val svc = LocationService.getLookupUrl("someservice", URL("http://127.0.0.1:9000/someservice"))
val svcResp = Http.configure(_.setFollowRedirects(true))(url(svc.toString).OK)

The above declares an svc val which will either be the one that ConductR provides, or one to use for development running on your machine.

When using HTTP clients, consider having the client cache responses. ConductR will return Cache-Control header information informing the client how to cache.

Non HTTP service lookups

If the service you require is not HTTP based then you may use the LocationService.lookup function. The following code illustrates how a service may be located in place of creating and dispatching your own payload. The sample also shows how to use a cache provided specifically for these lookups (note use com.typesafe.lib.scala for 1.2 of this library onwards):

// This will require an implicit ConnectionContext to
// hold a Scala ExecutionContext. There are different
// ConnectionContexts depending on which flavor of the
// library is being used. For the Scala flavor, a Scala
// ExecutionContext is composed. The ExecutionContext
// is needed as "service" is returned as a Future.
// For convenience, we provide a global ConnectionContext
// that may be imported.
import com.typesafe.conductr.bundlelib.scala.ConnectionContext.Implicits.global

val locationCache = LocationCache()

val service = LocationService.lookup("someservice", URI("tcp://localhost:1234"), locationCache)

service is typed Future[Option[URI]] meaning that an optional URI response will be returned at some time in the future. Supposing that this lookup is made during the initialisation of your program, the service you're looking for may not exist. However calling the same function later on may yield the service. This is because services can come and go. Note that the fallback URI of "tcp://localhost:1234" will be returned if this function is called upon when started outside of ConductR.

The service response constitutes a URI that describes its location.

Static service lookup

Some bundle components cannot proceed with their initialisation unless the service can be located. We encourage you to re-factor these components so that they look up services at the time when they are required, given that services can come and go. However if you are somehow stuck with this style of code then you may consider the following blocking code as a temporary measure:

val resultUri = Await.result(
  LocationService.lookup("someservice", URI("http://127.0.0.1:9000"), locationCache),
  sometimeout)
val serviceUri = resultUri.getOrElse(System.exit(70))

In the above, the program will exit if a service cannot be located at the time the program initializes; unless the program has not been started by ConductR in which case an alternate URI is provided.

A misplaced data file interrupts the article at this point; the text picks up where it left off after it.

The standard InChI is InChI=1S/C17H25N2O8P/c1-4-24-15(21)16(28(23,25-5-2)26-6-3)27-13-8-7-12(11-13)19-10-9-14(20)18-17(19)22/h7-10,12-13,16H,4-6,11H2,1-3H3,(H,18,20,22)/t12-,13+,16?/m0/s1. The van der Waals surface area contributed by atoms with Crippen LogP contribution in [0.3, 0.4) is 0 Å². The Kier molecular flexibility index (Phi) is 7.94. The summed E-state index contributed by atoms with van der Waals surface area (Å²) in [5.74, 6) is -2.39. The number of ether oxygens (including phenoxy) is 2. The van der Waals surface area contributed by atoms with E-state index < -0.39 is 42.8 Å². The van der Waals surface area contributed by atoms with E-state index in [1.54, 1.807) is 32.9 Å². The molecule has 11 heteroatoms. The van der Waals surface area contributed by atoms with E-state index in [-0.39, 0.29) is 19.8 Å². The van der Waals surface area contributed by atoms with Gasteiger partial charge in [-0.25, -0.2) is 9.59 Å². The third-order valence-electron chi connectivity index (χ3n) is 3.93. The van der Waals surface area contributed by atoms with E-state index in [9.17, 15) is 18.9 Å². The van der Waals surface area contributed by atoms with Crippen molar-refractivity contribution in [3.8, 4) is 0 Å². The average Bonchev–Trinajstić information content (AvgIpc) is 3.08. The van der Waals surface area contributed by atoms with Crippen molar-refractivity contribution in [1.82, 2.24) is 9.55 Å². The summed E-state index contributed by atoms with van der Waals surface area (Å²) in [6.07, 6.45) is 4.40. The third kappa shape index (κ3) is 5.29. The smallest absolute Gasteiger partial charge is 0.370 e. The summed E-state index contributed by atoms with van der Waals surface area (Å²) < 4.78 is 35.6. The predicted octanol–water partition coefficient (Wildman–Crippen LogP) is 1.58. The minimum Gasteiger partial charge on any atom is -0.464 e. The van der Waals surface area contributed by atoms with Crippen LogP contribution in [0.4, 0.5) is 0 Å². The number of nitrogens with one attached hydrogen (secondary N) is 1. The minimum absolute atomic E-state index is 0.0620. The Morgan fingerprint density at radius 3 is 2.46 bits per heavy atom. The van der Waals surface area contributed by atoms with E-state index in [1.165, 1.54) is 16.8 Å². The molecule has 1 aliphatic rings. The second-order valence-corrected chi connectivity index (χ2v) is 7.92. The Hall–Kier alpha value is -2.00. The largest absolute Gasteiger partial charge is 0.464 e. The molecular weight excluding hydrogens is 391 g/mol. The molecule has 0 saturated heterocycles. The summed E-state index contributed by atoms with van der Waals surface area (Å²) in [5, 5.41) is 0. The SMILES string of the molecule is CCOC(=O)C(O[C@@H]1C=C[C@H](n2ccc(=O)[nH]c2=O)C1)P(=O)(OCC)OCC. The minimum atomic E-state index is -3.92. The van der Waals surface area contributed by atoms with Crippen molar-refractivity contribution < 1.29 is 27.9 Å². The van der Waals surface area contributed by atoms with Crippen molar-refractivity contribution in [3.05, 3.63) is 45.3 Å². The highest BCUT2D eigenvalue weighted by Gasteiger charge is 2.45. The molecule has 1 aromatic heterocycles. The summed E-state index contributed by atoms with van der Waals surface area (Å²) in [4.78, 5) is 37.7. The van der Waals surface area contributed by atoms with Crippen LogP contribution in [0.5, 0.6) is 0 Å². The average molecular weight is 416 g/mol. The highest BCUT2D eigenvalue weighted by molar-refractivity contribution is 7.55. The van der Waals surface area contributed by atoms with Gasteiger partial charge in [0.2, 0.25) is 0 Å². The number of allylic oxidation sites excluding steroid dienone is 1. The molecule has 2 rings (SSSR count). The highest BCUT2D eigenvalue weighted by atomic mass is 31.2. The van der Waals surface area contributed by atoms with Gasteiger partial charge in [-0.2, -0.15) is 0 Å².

StatusService

The following code illustrates how your bundle component should register its initial health with ConductR. Calling this function is to be done in place of creating and dispatching your own payload:

StatusService.signalStartedOrExit()

In general, the return value of signalStartedOrExit is not used and your program proceeds. If ConductR fails to reply, or replies with an error status then this bundle component will exit.

In case you are interested, the function returns a Future[Option[Unit]] where a future Some(()) indicates that ConductR has successfully acknowledged the startup signal. A future of None indicates that the bundle has not been started by ConductR.

akka[24|25]-conductr-bundle-lib

This library provides a reactive API using Akka Http and should be used when you are using Akka. The library depends on scala-conductr-bundle-lib and can be used for both Java and Scala.

As with conductr-bundle-lib there are these two services:

  • com.typesafe.conductr.bundlelib.akka.LocationService
  • com.typesafe.conductr.bundlelib.akka.StatusService

and there is also another:

  • com.typesafe.conductr.bundlelib.akka.Env

Please read the section on conductr-bundle-lib and then scala-conductr-bundle-lib for an introduction to these services. The Env one is discussed in the "Akka Clustering" section below.

Other than the imports for the types, the only difference in terms of API are usage is how a ConnectionContext is established. A ConnectionContext for Akka requires an implicit ActorSystem or ActorContext at a minimum e.g.:

 implicit val cc = ConnectionContext()

There is also a lower level method where the HttpExt and ActorMaterializer are passed in:

implicit val cc = ConnectionContext(httpExt, actorMaterializer)

When in the context of an actor, a convenient ImplicitConnectionContext trait may be mixed in to establish the ConnectionContext. The next section illustrates this in its sample MyService actor.

Static Service Lookup